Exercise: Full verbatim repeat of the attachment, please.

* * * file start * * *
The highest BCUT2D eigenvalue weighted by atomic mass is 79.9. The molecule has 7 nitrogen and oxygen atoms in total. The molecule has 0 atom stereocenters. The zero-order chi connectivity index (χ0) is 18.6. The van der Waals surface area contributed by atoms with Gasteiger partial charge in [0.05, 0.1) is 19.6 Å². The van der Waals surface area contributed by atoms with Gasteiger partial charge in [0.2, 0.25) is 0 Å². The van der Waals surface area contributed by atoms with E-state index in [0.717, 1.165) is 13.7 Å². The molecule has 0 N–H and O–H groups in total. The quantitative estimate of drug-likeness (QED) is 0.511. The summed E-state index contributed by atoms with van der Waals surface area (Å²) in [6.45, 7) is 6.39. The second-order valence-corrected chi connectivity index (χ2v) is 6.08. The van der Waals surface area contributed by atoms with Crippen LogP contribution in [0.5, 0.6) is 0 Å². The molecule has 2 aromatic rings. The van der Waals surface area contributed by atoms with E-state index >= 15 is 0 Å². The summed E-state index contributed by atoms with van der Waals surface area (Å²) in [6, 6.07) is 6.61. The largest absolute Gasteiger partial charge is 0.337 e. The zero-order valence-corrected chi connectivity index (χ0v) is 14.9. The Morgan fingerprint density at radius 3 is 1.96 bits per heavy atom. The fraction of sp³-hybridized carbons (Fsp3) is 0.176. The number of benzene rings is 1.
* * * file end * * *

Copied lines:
The highest BCUT2D eigenvalue weighted by atomic mass is 79.9. The molecule has 7 nitrogen and oxygen atoms in total. The molecule has 0 atom stereocenters. The zero-order chi connectivity index (χ0) is 18.6. The van der Waals surface area contributed by atoms with Gasteiger partial charge in [0.05, 0.1) is 19.6 Å². The van der Waals surface area contributed by atoms with Gasteiger partial charge in [0.2, 0.25) is 0 Å². The van der Waals surface area contributed by atoms with E-state index in [0.717, 1.165) is 13.7 Å². The molecule has 0 N–H and O–H groups in total. The quantitative estimate of drug-likeness (QED) is 0.511. The summed E-state index contributed by atoms with van der Waals surface area (Å²) in [6.45, 7) is 6.39. The second-order valence-corrected chi connectivity index (χ2v) is 6.08. The van der Waals surface area contributed by atoms with Crippen LogP contribution in [0.5, 0.6) is 0 Å². The molecule has 2 aromatic rings. The van der Waals surface area contributed by atoms with E-state index >= 15 is 0 Å². The summed E-state index contributed by atoms with van der Waals surface area (Å²) in [6, 6.07) is 6.61. The largest absolute Gasteiger partial charge is 0.337 e. The zero-order valence-corrected chi connectivity index (χ0v) is 14.9. The Morgan fingerprint density at radius 3 is 1.96 bits per heavy atom. The fraction of sp³-hybridized carbons (Fsp3) is 0.176. The number of benzene rings is 1.